A dream of collaboration

Gates Cambridge Alumnus Pradipta Biswas is offered a visiting professorship in India which he hopes will lead to long-term collaboration.

A Gates Cambridge Alumnus has been given a visiting professorship to teach a course on Human Computer Interaction at the Indian Institute of Technology Mandi which he hopes will lead to a long-term collaboration between Cambridge and the Institute.

Pradipta Biswas [2006], a Research Associate at the Engineering Design Centre at the University of Cambridge, will give 14 lectures over October and November on everything from understanding new interaction techniques to usability evaluation. The IIT will select a group of 50 students to enrol on the course.

Pradipta says he hopes the visiting professorship will help him on his way to achieving his long-term goal of setting up a Human Computer Interaction research laboratory at the IIT Mandi in partnership with his department at Cambridge so that students from both sides can exchange ideas and research facilities.

He says: "I would like to open a channel between the UK and India so that students and researchers can visit each other and do collaborative research. I am still a full time researcher at Cambridge and we have a comprehensive set of instruments here which Indian researchers can benefit from. On the other hand, India provides a vast versatility in terms of culture, language, climate and human resources which is an excellent testbed for our research."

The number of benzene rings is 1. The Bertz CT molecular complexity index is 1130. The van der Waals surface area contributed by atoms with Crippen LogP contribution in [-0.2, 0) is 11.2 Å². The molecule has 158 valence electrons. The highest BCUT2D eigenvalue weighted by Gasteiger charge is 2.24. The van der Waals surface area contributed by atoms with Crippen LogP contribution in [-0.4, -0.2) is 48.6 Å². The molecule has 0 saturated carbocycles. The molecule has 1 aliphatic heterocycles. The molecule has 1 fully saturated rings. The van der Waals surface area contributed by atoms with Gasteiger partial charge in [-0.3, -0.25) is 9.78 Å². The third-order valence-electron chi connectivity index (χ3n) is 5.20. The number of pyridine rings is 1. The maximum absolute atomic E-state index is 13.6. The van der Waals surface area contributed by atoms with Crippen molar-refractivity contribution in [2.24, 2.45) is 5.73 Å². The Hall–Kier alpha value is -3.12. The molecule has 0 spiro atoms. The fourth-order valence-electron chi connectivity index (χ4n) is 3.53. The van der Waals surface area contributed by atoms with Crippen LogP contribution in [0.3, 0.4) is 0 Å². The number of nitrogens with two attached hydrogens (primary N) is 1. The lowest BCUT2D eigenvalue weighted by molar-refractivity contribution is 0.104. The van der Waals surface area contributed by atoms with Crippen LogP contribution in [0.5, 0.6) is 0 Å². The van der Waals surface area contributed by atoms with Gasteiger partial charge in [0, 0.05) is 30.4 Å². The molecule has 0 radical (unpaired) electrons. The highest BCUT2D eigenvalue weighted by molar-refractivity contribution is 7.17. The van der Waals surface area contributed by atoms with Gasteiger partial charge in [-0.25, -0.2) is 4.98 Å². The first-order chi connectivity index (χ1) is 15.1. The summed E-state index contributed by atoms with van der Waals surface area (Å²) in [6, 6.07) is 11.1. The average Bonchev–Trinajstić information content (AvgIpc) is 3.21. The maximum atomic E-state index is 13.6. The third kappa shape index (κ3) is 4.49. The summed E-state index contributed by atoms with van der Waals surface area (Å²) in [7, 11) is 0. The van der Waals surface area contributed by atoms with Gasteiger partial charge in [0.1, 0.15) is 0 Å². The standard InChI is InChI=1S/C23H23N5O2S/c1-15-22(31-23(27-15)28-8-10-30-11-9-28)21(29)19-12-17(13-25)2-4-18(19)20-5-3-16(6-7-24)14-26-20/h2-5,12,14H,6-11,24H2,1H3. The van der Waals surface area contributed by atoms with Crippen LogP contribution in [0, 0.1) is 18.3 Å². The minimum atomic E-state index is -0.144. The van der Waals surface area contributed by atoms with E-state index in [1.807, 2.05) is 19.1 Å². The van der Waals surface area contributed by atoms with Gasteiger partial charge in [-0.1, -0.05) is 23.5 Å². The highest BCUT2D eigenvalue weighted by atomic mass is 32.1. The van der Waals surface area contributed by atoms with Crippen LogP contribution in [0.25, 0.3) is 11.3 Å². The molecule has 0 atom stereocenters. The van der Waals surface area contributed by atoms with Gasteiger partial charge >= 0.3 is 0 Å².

Pradipta is already part of two similar initiatives - the India-UK Advanced Technology Centre of Excellence in Next Generation Networks, Systems and Services project and the Bangalore-Cambridge Innovation Network - but his dream is to set up a research centre which is more focused on Human Computer Interaction.

Pradipta, who did a PhD in Computer Science with the aid of a Gates Cambridge Scholarship, is researching how to make the interfaces of modern digital devices accessible to elderly users and people with different ranges of abilities. In particular, he works on developing user models that help to reflect problems faced by disabled and elderly people in using interactive systems. He has published over 30 papers in peer-reviewed journals and conferences in Human Computer Interaction and Assistive Technology. Currently he is a member of the British Computer Society, Royal Society of Medicine, an European Union Task Force on Standardisation of User Models and a working group coordinator of the International Telecommunication Union's focus group on Audiovisual Media Accessibility.

He adds: "I shall also take the opportunity of a visiting professorship to publicise the Gates Cambridge Scholarship, which after all taught me to dream."

Picture credit: www.freedigitalphotos.net and nokhoog-buchachon.